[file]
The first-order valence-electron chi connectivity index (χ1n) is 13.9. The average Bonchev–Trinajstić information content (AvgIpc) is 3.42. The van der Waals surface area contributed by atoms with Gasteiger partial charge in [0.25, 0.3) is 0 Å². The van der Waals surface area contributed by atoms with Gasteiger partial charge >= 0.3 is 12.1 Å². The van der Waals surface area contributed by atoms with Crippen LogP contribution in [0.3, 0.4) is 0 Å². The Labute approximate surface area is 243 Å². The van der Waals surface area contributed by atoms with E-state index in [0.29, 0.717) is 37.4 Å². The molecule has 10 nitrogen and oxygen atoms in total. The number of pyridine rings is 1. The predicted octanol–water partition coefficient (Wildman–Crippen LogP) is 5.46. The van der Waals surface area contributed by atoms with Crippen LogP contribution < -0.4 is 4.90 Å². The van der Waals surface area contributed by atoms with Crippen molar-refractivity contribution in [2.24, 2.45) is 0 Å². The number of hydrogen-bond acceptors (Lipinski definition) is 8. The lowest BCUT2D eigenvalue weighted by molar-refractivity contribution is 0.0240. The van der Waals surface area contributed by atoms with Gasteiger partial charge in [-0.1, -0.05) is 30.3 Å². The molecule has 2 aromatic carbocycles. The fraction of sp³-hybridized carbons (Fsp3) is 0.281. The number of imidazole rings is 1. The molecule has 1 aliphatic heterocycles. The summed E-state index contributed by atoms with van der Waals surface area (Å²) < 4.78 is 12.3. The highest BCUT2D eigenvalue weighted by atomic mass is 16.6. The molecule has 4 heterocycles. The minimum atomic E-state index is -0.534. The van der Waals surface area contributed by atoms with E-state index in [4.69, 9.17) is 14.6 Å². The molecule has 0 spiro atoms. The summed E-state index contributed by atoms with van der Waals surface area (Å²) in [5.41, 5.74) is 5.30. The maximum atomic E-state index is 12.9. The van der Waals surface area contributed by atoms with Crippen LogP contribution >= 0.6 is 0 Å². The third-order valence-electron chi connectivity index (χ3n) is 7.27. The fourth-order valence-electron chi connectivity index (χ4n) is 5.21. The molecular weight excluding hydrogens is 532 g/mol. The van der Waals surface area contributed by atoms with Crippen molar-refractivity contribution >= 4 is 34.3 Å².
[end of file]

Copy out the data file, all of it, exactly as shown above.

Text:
The first-order valence-electron chi connectivity index (χ1n) is 13.9. The average Bonchev–Trinajstić information content (AvgIpc) is 3.42. The van der Waals surface area contributed by atoms with Gasteiger partial charge in [0.25, 0.3) is 0 Å². The van der Waals surface area contributed by atoms with Gasteiger partial charge >= 0.3 is 12.1 Å². The van der Waals surface area contributed by atoms with Crippen LogP contribution in [0.3, 0.4) is 0 Å². The Labute approximate surface area is 243 Å². The van der Waals surface area contributed by atoms with E-state index in [0.29, 0.717) is 37.4 Å². The molecule has 10 nitrogen and oxygen atoms in total. The number of pyridine rings is 1. The predicted octanol–water partition coefficient (Wildman–Crippen LogP) is 5.46. The van der Waals surface area contributed by atoms with Crippen LogP contribution < -0.4 is 4.90 Å². The van der Waals surface area contributed by atoms with Crippen molar-refractivity contribution in [2.24, 2.45) is 0 Å². The number of hydrogen-bond acceptors (Lipinski definition) is 8. The lowest BCUT2D eigenvalue weighted by molar-refractivity contribution is 0.0240. The van der Waals surface area contributed by atoms with Gasteiger partial charge in [-0.1, -0.05) is 30.3 Å². The molecule has 2 aromatic carbocycles. The fraction of sp³-hybridized carbons (Fsp3) is 0.281. The number of imidazole rings is 1. The molecule has 1 aliphatic heterocycles. The summed E-state index contributed by atoms with van der Waals surface area (Å²) < 4.78 is 12.3. The highest BCUT2D eigenvalue weighted by atomic mass is 16.6. The molecule has 4 heterocycles. The minimum atomic E-state index is -0.534. The van der Waals surface area contributed by atoms with E-state index in [4.69, 9.17) is 14.6 Å². The molecule has 0 spiro atoms. The summed E-state index contributed by atoms with van der Waals surface area (Å²) in [5.41, 5.74) is 5.30. The maximum atomic E-state index is 12.9. The van der Waals surface area contributed by atoms with Crippen LogP contribution >= 0.6 is 0 Å². The third-order valence-electron chi connectivity index (χ3n) is 7.27. The fourth-order valence-electron chi connectivity index (χ4n) is 5.21. The molecular weight excluding hydrogens is 532 g/mol. The van der Waals surface area contributed by atoms with Crippen molar-refractivity contribution >= 4 is 34.3 Å².